Mary Pat Hughes, 38, jazz and R&B band's singer and saxophonist

June 11, 1999|By Frederick N. Rasmussen | Frederick N. Rasmussen,SUN STAFF

Mary Pat Hughes, a Baltimore jazz, rock and rhythm and blues singer whose 2 Funkin' Heavy band had a wide following, died Tuesday of leukemia at Johns Hopkins Hospital.

She was 38 and lived in Hamilton.

Ms. Hughes, who was diagnosed with leukemia in October and had undergone a bone marrow transplant, continued playing until earlier this spring.

Described by the Washington Blade as a "hard rockin' brunette in tight jeans who plays three kinds of saxophones and sings like a bottle of Jack Daniels," Ms. Hughes energized audiences with a voice that was reminiscent of Janis Joplin or Tina Turner.

"She was not a laid-back entertainer. She was full of energy and had a fierce spirit and vivaciousness that carried her all over the stage," said Ann Grillo, a Baltimore photographer and friend.

"She was a fireball of a performer who always had the crowd with her," said Janiel C. Bosies, who attended Towson State University with Ms. Hughes.

To loosen things up a bit and get the crowd moving, it wasn't uncommon for Ms. Hughes to lower her sax and start wailing away on an upscale version of "Tutti Frutti." Heather McKay, who has played guitar with 2 Funkin' Heavy since 1993, described her voice as being "very soulful."

Ms. Hughes founded the all-female band in 1992 and had earlier been an original member of the Bad Broads of BeBop and the Bad Broads of the Blues.

From 1990 to 1991, she played with the Cutters, a locally based eight-piece touring band.

Ms. Hughes also played bassoon with the Baltimore Symphony Orchestra, Gettysburg Symphony Orchestra and the Ringling Brothers and Barnum & Bailey Circus.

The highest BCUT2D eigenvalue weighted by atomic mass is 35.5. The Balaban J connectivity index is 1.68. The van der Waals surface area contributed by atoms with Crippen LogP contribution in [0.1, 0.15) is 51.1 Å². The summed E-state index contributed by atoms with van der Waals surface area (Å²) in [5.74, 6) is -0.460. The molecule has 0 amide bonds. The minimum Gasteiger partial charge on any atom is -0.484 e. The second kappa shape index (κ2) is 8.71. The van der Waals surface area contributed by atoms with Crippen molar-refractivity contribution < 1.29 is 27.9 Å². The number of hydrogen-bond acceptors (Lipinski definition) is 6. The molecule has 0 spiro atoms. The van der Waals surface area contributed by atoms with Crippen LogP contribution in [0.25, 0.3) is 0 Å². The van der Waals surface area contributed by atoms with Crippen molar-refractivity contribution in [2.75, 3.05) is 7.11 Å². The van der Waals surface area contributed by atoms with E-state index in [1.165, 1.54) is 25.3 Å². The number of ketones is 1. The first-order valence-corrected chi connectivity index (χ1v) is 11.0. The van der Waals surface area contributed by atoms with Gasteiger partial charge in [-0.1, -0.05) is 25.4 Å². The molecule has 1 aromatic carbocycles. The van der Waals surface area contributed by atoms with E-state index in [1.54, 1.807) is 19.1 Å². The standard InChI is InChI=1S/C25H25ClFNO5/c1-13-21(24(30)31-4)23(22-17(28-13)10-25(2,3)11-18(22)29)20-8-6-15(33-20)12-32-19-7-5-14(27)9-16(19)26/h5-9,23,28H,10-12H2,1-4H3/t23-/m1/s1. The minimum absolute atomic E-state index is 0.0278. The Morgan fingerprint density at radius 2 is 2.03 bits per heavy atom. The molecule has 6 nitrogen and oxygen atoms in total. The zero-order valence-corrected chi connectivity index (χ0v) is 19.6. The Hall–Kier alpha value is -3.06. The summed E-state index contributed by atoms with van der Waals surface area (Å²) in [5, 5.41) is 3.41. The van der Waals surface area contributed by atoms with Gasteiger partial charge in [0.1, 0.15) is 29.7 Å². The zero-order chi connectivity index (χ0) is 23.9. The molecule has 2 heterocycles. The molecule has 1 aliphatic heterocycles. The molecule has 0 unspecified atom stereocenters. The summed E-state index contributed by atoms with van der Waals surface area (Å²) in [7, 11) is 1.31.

"But I'm odd in that there isn't much music that I don't like. And I mostly enjoy people who get out there and sweat," she told The Sun in 1990.

She also played soprano, alto, tenor and baritone saxophones, the clarinet and flute.

Her bands appeared with Aretha Franklin, the Coasters, the Drifters, Ben E. King, the Temptations, the Morgan State (University) Choir, Martha Reeves, Danny and the Juniors, the Vogues, Little Anthony and the Imperials, Lesley Gore, the Left Bank Jazz Society, the Platters and show bands in Atlantic City.

Not only did she play weddings, bar mitzvahs and parties but such mainline venues as the Pier 6 concert series, Fells Point Fun Festival, Harborplace Concert Series and Artscape. She and her bands also played at such clubs as Fat Tuesdays and the 8 x 10.

They also entertained passengers aboard Caribbean cruise ships and in Las Vegas casinos.

In 1996, the band performed at the National Democratic Women's Leadership Forum in Washington, before President and Mrs. Clinton and Vice President and Mrs. Gore.

"I attended her performances in places from the smallest dives to the grandest symphony halls," said her father, Joseph M. Hughes of Fairfax, Va.

"She was one of the best sax players that you'd ever hear. She was so special of a talent," said Susie Mudd, editor and publisher of Music Monthly, a Baltimore publication.

"There was no way getting her off the stage. She was so incredibly well-liked," she said.

Ms. Hughes was born in Baltimore and reared in Fairfax, Va.

"When she was in third grade, she couldn't quite pronounce the word coronet, so they gave her a clarinet. From then on, she was a reed player," said Mr. Hughes with a laugh.

She earned her bachelor's degree in 1987 in bassoon performance from then-Towson State University.

Her mother, Doris Laughlin Hughes, died in 1977; and her brother, Matthew J.P. Hughes, died in 1980.

A Mass of Christian burial will be offered at 10 a.m. tomorrow at St. Vincent DePaul Roman Catholic Church, 120 N. Front St.

A Buddhist memorial service will be held at 7 p.m. Wednesday at SGI Community Center, 1583 Sulphur Spring Road, Arbutus.

In addition to her father, she is survived by an aunt, Agnes H. Burkhardt of Timonium; and her companion, Johnna Jane Alexander of Hamilton.

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Pub Date: 6/11/99

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